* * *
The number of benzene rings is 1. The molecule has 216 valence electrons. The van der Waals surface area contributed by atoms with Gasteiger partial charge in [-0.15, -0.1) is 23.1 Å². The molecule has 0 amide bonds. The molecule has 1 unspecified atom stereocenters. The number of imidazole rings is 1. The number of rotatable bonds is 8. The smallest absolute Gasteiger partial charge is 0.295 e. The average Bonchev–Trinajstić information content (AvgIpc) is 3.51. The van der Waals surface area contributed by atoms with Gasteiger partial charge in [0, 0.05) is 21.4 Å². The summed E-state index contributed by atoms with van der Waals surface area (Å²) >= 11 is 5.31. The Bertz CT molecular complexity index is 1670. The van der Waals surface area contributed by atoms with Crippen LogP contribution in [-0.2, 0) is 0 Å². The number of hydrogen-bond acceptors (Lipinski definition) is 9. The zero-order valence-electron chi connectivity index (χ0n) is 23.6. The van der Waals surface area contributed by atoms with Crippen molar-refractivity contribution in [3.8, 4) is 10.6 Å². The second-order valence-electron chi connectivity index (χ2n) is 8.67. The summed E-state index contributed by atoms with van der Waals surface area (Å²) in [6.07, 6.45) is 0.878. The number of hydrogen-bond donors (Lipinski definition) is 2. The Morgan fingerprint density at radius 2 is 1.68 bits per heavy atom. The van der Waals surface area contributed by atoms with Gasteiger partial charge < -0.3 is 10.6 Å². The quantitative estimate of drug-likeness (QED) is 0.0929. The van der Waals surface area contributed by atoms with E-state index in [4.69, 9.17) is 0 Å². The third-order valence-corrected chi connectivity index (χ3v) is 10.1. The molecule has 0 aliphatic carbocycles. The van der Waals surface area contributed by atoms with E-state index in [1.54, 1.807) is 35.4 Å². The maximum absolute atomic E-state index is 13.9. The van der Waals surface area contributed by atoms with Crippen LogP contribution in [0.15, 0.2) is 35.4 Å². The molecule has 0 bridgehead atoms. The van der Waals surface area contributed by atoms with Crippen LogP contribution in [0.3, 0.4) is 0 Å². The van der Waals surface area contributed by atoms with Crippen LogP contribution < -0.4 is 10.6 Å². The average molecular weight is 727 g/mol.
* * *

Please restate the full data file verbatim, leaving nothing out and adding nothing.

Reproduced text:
The number of benzene rings is 1. The molecule has 216 valence electrons. The van der Waals surface area contributed by atoms with Gasteiger partial charge in [-0.15, -0.1) is 23.1 Å². The molecule has 0 amide bonds. The molecule has 1 unspecified atom stereocenters. The number of imidazole rings is 1. The number of rotatable bonds is 8. The smallest absolute Gasteiger partial charge is 0.295 e. The average Bonchev–Trinajstić information content (AvgIpc) is 3.51. The van der Waals surface area contributed by atoms with Gasteiger partial charge in [0, 0.05) is 21.4 Å². The summed E-state index contributed by atoms with van der Waals surface area (Å²) >= 11 is 5.31. The Bertz CT molecular complexity index is 1670. The van der Waals surface area contributed by atoms with Crippen LogP contribution in [-0.2, 0) is 0 Å². The number of hydrogen-bond acceptors (Lipinski definition) is 9. The zero-order valence-electron chi connectivity index (χ0n) is 23.6. The van der Waals surface area contributed by atoms with Crippen molar-refractivity contribution in [3.8, 4) is 10.6 Å². The second-order valence-electron chi connectivity index (χ2n) is 8.67. The summed E-state index contributed by atoms with van der Waals surface area (Å²) in [6.07, 6.45) is 0.878. The number of hydrogen-bond donors (Lipinski definition) is 2. The Morgan fingerprint density at radius 2 is 1.68 bits per heavy atom. The van der Waals surface area contributed by atoms with Gasteiger partial charge < -0.3 is 10.6 Å². The quantitative estimate of drug-likeness (QED) is 0.0929. The van der Waals surface area contributed by atoms with E-state index in [4.69, 9.17) is 0 Å². The third-order valence-corrected chi connectivity index (χ3v) is 10.1. The molecule has 0 aliphatic carbocycles. The van der Waals surface area contributed by atoms with E-state index in [1.54, 1.807) is 35.4 Å². The maximum absolute atomic E-state index is 13.9. The van der Waals surface area contributed by atoms with Crippen LogP contribution in [0.15, 0.2) is 35.4 Å². The molecule has 0 bridgehead atoms. The van der Waals surface area contributed by atoms with Crippen LogP contribution in [0.3, 0.4) is 0 Å². The van der Waals surface area contributed by atoms with Crippen LogP contribution < -0.4 is 10.6 Å². The average molecular weight is 727 g/mol.